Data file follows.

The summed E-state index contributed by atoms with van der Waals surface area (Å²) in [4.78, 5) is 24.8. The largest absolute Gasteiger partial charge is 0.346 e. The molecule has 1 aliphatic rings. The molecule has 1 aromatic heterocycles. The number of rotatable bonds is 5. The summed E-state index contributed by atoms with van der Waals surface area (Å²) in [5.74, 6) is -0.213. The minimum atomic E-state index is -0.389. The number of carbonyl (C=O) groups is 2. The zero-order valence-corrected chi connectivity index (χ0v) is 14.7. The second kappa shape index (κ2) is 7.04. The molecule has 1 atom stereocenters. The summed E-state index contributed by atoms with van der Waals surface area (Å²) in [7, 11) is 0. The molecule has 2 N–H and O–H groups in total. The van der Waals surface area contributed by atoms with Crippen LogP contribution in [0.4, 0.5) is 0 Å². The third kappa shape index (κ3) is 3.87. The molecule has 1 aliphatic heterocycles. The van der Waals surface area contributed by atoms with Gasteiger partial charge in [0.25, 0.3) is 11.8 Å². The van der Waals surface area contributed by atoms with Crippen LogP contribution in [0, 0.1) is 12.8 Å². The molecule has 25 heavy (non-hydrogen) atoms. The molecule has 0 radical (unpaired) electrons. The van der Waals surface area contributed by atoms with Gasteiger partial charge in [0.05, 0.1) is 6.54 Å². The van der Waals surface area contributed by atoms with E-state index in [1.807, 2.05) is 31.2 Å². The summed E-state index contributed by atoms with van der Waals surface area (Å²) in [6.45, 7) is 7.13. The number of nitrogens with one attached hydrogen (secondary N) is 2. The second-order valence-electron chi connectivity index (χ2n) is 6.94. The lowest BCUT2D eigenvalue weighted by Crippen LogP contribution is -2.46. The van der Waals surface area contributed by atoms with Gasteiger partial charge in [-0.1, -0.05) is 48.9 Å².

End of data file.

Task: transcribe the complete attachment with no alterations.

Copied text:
The summed E-state index contributed by atoms with van der Waals surface area (Å²) in [4.78, 5) is 24.8. The largest absolute Gasteiger partial charge is 0.346 e. The molecule has 1 aliphatic rings. The molecule has 1 aromatic heterocycles. The number of rotatable bonds is 5. The summed E-state index contributed by atoms with van der Waals surface area (Å²) in [5.74, 6) is -0.213. The minimum atomic E-state index is -0.389. The number of carbonyl (C=O) groups is 2. The zero-order valence-corrected chi connectivity index (χ0v) is 14.7. The second kappa shape index (κ2) is 7.04. The molecule has 1 atom stereocenters. The summed E-state index contributed by atoms with van der Waals surface area (Å²) in [7, 11) is 0. The molecule has 2 N–H and O–H groups in total. The van der Waals surface area contributed by atoms with Crippen LogP contribution in [0.4, 0.5) is 0 Å². The third kappa shape index (κ3) is 3.87. The molecule has 1 aliphatic heterocycles. The van der Waals surface area contributed by atoms with Gasteiger partial charge in [0.25, 0.3) is 11.8 Å². The van der Waals surface area contributed by atoms with Crippen LogP contribution in [0, 0.1) is 12.8 Å². The molecule has 25 heavy (non-hydrogen) atoms. The molecule has 0 radical (unpaired) electrons. The van der Waals surface area contributed by atoms with Gasteiger partial charge in [0.05, 0.1) is 6.54 Å². The van der Waals surface area contributed by atoms with E-state index in [1.807, 2.05) is 31.2 Å². The summed E-state index contributed by atoms with van der Waals surface area (Å²) in [6.45, 7) is 7.13. The number of nitrogens with one attached hydrogen (secondary N) is 2. The second-order valence-electron chi connectivity index (χ2n) is 6.94. The lowest BCUT2D eigenvalue weighted by Crippen LogP contribution is -2.46. The van der Waals surface area contributed by atoms with Gasteiger partial charge in [-0.1, -0.05) is 48.9 Å².